On Sept. 11, 2001, at least 19 men — 15 of them Saudi citizens — boarded several commercial flights and executed the largest terrorist attack ever on U.S. soil. That event set off two major wars in the Middle East, both still ongoing at some level, and it signaled a new age in American foreign policy in which the U.S. is increasingly focused on deterring state sponsors of global Islamic terrorism.
The United States military clearly remains the most powerful fighting force the world has ever known. The men and women of our armed forces are deserving of great respect; they overcome substantial challenges each and every day in the course of defending our nation and our people. Those challenges are evolving, and our leaders and the public must take a hard look at how to win the wars of the future.
Historically, our troops and their leadership have enjoyed significant advantages. They have the best training. They have the best weapons. They have the best equipment. They fight for the most just causes and conduct themselves according to an incredibly high moral and ethical code.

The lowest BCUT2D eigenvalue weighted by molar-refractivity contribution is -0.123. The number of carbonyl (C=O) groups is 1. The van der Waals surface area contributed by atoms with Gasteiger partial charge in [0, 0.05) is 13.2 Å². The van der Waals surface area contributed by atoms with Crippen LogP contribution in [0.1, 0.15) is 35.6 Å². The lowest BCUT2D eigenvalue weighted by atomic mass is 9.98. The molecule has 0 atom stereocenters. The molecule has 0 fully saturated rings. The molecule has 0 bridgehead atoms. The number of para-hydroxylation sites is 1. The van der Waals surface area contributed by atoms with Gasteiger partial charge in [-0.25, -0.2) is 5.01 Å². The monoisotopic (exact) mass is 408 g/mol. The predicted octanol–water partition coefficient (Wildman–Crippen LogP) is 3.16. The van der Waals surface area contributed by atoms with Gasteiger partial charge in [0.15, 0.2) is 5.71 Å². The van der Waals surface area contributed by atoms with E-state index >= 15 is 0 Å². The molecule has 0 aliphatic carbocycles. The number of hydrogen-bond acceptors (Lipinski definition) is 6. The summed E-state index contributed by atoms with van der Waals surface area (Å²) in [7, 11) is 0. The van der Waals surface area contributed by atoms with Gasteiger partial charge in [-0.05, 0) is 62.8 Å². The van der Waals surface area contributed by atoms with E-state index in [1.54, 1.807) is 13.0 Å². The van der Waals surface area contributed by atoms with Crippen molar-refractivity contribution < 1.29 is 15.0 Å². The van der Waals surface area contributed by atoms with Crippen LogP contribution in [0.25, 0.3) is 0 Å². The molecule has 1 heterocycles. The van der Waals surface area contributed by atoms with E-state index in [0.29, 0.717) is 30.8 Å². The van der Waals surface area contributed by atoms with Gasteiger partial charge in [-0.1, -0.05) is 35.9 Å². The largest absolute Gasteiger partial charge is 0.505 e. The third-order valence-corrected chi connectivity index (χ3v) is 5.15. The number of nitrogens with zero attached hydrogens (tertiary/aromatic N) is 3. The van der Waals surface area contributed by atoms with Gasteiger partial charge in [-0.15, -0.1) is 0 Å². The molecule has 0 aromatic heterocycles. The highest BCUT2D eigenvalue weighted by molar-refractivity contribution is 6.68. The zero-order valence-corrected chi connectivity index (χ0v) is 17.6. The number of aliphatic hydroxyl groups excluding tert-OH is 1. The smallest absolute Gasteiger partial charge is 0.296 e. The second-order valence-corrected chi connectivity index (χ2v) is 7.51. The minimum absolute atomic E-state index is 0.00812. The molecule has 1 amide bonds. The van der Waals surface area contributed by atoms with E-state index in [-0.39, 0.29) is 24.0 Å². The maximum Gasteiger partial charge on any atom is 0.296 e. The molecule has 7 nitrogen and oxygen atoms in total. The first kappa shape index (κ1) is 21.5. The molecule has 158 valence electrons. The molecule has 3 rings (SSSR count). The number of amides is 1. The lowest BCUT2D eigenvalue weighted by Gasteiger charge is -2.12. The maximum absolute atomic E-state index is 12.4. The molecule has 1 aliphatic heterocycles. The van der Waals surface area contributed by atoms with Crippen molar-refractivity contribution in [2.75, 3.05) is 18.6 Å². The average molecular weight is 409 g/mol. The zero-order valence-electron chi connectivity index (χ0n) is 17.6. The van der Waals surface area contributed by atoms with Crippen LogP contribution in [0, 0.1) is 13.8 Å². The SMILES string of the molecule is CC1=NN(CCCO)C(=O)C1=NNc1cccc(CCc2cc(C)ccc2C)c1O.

All of this continues to be true, and the fighting forces of our allies deserve similar praise. While the West fights to ensure freedom and protect the safety of innocents, our enemies seek out civilian deaths intentionally. They see gruesome images as beneficial to their cause. They place no value on human life, and they use our honor and our morality against us.
They then turn around and use the communications tools developed in the West, including social media and the news media, to conduct craven propaganda campaigns that attempt to turn our political leaders as well as public opinion against our men and women in uniform.